For most of my life, I assumed that everybody wanted to be like somebody else. There were people, called role models, whom we were directed to emulate. How often have older siblings heard the charge, “Behave! You’re a role model for your little brother and sister!” How many adults have purchased sports jerseys for their children hoping that the athlete in the original shirt might inspire their kids? And, unfortunately, more than a few of us may have heard, “Why can’t you be like [fill in the blank]?”, from a teacher or parent.
It never occurred to me that the idea of a role model was anything other than good and even constructive. Until I started reading Martin Buber’s collection of essays called, The Way of Man. He shares this short tale: Rabbi Bunam (1765–1827), a beloved Hasidic master, once said, “I would never want to trade places with Abraham! What good would it do God if Abraham became like Bunam and Bunam became like Abraham? Rather than have this happen, I think I will try to be a little more myself.” Buber then writes ” … Here we have a doctrine based on the fact that humans, by their nature, are diverse and differ one from another. Accordingly it teaches that people must not be regarded as alike. Every person has access to God but for each individual the way is different. It is precisely the diversity of human beings and in the diversity of their natures and individual inclinations that we find the great potential for the human species…. Many years ago, when several students of a deceased rabbi came to study with the Seer of Lublin, a great rabbi and teacher, they were surprised to see that his customs differed from those of their former teacher. The Seer exclaimed, “What sort of God would have only one way in which to be served!”” And then he writes, “One can go wrong only by paying attention to how far another has come and then attempting to imitate the other.”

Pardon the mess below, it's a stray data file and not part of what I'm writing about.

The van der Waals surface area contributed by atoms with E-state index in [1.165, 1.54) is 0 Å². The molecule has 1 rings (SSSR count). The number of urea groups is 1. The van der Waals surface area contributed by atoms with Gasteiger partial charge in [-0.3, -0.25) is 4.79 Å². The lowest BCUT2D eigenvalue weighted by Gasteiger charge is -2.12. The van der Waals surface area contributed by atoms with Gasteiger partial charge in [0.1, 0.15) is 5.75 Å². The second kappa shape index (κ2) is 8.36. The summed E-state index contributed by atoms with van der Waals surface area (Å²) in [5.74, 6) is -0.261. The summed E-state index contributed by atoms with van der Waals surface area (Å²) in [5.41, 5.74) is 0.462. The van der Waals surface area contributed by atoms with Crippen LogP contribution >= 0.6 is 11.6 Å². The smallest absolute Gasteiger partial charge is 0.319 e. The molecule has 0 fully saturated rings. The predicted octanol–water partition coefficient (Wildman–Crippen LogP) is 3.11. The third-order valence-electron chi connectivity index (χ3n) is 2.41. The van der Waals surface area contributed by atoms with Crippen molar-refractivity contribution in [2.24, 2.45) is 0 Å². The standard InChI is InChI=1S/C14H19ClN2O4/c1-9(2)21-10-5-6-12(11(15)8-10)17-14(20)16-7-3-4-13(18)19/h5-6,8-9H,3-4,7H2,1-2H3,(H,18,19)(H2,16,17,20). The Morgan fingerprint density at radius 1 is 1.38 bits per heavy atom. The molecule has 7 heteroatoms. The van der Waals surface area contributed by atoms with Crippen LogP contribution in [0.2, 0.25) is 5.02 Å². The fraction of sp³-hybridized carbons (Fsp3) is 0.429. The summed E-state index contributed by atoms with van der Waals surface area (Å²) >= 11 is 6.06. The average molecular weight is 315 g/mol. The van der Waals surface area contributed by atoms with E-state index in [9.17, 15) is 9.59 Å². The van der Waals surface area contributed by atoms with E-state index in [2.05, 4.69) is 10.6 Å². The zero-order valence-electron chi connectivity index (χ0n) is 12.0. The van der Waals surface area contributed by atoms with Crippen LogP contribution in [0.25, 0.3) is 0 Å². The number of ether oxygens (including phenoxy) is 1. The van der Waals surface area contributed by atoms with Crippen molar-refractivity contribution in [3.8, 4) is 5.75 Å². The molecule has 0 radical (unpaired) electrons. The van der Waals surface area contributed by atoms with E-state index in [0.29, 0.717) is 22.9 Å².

What a liberating notion Buber reveals to us here. Trying to be like someone actually defeats the primary purpose of our lives, which is to self-actualize into the mensch that we are. When we attempt to walk in someone else’s footsteps, we leave no imprint of our own.
Sometimes in jazz, a young musician will try to replicate a great master’s sound, down to the nuances of every solo. Every note, every breath, every syncopated beat is captured. But while copying the sounds of a master is a technical feat, it certainly is not the young person’s solo. It is not until that budding musician steps up and creates their own distinct sound that we can see their real virtuosity.
We don’t need role models, that is, people to emulate. We need good teachers, people who can give us tools with which to shape our own creations. It’s not a professional athlete’s job to be a role model. Their job is to win games. Period. Kids into sports can learn how pros do what they do without investing in their personal habits or gestures. I can study great writers without wanting to dress how they dress or go to school where they went to school.
Humans are as different as snowflakes. We not only have our own unique fingerprints and DNA. We also have each of us our own soul. Each of us has our own path, our own way. It’s true that it’s much easier to be like someone else; it keeps us from being too vulnerable. But there is no one else to be like, because there is no one else like you. Telling someone to be a role model is a losing game. Challenge someone, and challenge yourself! to be a great teacher. And the first step to being a great teacher is to teach from your own truth, your own path. As Rabbi Bunam said, “Try to become a little more yourself.”